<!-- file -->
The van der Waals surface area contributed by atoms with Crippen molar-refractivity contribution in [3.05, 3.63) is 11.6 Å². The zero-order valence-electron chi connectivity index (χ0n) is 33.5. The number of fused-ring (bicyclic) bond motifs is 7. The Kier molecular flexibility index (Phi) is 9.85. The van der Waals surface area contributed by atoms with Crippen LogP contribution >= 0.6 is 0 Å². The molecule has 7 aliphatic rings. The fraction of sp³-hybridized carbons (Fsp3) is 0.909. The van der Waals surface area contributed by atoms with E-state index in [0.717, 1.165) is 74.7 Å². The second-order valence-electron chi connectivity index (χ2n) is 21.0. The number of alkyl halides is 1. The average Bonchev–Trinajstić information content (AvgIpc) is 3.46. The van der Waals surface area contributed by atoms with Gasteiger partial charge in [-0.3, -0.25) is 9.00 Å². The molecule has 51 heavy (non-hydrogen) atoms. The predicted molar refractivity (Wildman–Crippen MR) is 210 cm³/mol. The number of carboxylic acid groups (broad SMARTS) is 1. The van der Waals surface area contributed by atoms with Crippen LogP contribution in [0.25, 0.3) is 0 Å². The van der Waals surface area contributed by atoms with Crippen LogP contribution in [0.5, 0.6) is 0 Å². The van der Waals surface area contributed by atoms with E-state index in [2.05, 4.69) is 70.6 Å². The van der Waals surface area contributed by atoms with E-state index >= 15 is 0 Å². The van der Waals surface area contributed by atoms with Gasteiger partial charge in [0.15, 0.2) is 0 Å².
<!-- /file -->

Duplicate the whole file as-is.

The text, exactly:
The van der Waals surface area contributed by atoms with Crippen molar-refractivity contribution in [3.05, 3.63) is 11.6 Å². The zero-order valence-electron chi connectivity index (χ0n) is 33.5. The number of fused-ring (bicyclic) bond motifs is 7. The Kier molecular flexibility index (Phi) is 9.85. The van der Waals surface area contributed by atoms with Crippen LogP contribution >= 0.6 is 0 Å². The molecule has 7 aliphatic rings. The fraction of sp³-hybridized carbons (Fsp3) is 0.909. The van der Waals surface area contributed by atoms with E-state index in [0.717, 1.165) is 74.7 Å². The second-order valence-electron chi connectivity index (χ2n) is 21.0. The number of alkyl halides is 1. The average Bonchev–Trinajstić information content (AvgIpc) is 3.46. The van der Waals surface area contributed by atoms with Gasteiger partial charge in [-0.3, -0.25) is 9.00 Å². The molecule has 51 heavy (non-hydrogen) atoms. The predicted molar refractivity (Wildman–Crippen MR) is 210 cm³/mol. The number of carboxylic acid groups (broad SMARTS) is 1. The van der Waals surface area contributed by atoms with Crippen LogP contribution in [0.25, 0.3) is 0 Å². The van der Waals surface area contributed by atoms with Crippen LogP contribution in [0.5, 0.6) is 0 Å². The van der Waals surface area contributed by atoms with E-state index in [2.05, 4.69) is 70.6 Å². The van der Waals surface area contributed by atoms with E-state index >= 15 is 0 Å². The van der Waals surface area contributed by atoms with Gasteiger partial charge in [0.15, 0.2) is 0 Å².